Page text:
Mycobacterium tuberculosis Type-II NADH dehydrogenase (NDH-2) Catalytic Mechanism and Mode of Action of NDH-2 Inhibitors

poster · 5 years ago
by Takahiro Yano, Miriam Rahimian, Kawalpreet K. Aneja, Norman Schechter, Charles P. Scott, Harvey Rubin (University of Pennsylvania)
MarvinSketch Instant JChem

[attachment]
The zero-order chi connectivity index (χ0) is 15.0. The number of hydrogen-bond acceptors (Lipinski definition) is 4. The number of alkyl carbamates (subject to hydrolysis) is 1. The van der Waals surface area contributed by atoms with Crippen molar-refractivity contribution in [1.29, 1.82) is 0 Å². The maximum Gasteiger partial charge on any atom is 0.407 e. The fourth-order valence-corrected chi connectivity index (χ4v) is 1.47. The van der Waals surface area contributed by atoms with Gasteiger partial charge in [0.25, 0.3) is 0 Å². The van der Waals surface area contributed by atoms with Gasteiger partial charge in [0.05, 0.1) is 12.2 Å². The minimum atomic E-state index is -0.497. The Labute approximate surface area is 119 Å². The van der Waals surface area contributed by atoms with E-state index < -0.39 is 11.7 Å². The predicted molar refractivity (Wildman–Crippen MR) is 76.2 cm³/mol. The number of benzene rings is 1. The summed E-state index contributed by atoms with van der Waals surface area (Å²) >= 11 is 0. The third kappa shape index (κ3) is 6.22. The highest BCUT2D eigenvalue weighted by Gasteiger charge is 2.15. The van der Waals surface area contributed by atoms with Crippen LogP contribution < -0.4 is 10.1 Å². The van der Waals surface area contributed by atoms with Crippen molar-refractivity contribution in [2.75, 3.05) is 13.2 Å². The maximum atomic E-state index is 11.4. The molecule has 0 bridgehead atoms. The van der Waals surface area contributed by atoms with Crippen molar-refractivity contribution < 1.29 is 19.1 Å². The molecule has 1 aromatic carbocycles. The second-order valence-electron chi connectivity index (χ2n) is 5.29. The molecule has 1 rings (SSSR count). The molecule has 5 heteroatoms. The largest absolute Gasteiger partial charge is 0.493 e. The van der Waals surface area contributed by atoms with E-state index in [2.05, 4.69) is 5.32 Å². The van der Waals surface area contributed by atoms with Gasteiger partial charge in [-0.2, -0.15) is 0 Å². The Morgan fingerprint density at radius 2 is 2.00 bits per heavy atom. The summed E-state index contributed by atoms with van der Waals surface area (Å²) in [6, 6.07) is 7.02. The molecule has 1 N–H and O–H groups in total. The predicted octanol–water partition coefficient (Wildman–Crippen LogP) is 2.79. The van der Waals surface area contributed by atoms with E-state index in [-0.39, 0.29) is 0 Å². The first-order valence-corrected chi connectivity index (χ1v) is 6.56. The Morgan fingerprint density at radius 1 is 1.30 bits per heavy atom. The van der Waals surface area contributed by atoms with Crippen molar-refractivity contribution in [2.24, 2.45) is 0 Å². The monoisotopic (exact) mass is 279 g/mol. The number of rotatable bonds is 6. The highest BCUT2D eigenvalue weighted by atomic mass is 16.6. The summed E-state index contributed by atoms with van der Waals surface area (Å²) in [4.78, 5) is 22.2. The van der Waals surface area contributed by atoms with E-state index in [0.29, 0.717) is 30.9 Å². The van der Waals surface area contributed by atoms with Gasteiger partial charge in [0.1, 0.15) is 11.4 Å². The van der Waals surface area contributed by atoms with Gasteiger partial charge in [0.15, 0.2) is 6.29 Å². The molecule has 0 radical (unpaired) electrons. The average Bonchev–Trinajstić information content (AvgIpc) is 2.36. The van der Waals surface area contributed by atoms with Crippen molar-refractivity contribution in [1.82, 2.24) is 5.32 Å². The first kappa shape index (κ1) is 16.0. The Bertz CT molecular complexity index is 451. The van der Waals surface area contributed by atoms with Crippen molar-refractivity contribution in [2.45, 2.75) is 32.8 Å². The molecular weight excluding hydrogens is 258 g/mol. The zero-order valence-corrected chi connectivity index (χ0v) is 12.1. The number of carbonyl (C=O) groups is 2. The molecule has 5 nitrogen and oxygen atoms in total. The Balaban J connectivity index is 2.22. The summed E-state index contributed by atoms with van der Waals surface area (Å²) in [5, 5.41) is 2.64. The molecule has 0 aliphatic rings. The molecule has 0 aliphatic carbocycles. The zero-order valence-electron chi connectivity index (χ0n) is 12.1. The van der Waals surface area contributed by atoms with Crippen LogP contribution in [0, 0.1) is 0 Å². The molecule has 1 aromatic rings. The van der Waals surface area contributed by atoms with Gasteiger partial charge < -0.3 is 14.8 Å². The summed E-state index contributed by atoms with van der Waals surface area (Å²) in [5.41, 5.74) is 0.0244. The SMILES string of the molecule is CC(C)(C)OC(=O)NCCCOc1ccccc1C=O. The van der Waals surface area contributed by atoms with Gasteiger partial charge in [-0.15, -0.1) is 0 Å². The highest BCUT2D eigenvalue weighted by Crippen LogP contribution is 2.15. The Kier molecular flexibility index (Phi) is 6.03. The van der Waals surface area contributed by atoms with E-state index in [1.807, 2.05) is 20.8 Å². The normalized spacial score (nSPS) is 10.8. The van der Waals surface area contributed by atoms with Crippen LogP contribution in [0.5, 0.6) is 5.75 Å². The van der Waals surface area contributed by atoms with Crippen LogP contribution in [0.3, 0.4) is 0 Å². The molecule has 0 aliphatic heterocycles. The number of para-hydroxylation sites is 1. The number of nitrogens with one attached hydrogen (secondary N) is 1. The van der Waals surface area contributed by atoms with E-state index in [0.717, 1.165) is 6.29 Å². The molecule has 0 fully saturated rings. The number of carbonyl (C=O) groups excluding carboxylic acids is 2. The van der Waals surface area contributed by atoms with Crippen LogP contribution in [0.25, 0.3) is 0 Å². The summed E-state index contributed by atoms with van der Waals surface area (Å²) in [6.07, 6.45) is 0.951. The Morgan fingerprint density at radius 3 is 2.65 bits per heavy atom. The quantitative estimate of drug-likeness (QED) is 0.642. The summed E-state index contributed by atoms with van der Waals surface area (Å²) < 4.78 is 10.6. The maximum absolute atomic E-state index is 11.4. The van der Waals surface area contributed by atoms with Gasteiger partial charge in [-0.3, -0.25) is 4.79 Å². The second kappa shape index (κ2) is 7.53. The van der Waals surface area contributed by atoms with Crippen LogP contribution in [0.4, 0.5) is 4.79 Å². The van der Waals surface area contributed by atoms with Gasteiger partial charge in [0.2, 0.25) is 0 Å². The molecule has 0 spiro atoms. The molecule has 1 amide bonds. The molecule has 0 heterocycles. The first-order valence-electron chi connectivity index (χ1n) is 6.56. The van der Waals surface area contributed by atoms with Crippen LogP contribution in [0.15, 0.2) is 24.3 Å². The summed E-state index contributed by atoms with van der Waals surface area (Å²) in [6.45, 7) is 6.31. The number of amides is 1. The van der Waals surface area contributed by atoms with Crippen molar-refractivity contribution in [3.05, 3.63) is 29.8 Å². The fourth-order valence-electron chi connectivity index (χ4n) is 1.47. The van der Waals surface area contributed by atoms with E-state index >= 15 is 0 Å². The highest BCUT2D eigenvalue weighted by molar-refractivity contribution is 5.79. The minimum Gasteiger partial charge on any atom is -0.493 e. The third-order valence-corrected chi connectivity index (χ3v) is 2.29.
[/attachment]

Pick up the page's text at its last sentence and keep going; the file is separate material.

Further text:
Type-II NADH-quinone (Q) oxidoreductase (NDH-2) catalyzes electron transfer from NADH to the Q-pool and plays an essential role in the oxidative phosphorylation system (OxPhos) of Mycobacterium tuberculosis (Mtb). The absence of NDH-2 in the mammalian mitochondrial OxPhos makes this enzyme an attractive target for antibiotic development. In this study, the catalytic mechanism of Mtb NDH-2 was investigated in detail by comparing the kinetics of the NADH-Q reductase reaction to those of the NADH-thio-NAD+ transhydrogenase reaction catalyzed by NDH-2, which follows a one-site ping-pong mechanism. We obtained evidence that the Mtb NDH-2 catalyzes electron transfer from NADH to Q by a non-classical two-site ping-pong mechanism where the substrate Q binds to a site distinct from the NADH-binding site. Furthermore, a study of effects of quinols on Mtb NDH-2 catalytic activity strongly suggested the presence of two Q-binding sites, one binds to oxidized Q and the other preferably binds to reduced Q. Based on the catalytic mechanism determined in this study, the mode of action of NDH-2 specific inhibitors that had been identified through a high throughput screening was investigated. We indentified two classes of inhibitors that interact with the Q-binding sites by different inhibition modes. One class of inhibitors compete with substrate Q and the other class shows a uncompetitive inhibition pattern with Q. The results suggest that the two-quinone sites in NDH-2 may constitute a unique target for the development of selective antibiotics. Download poster here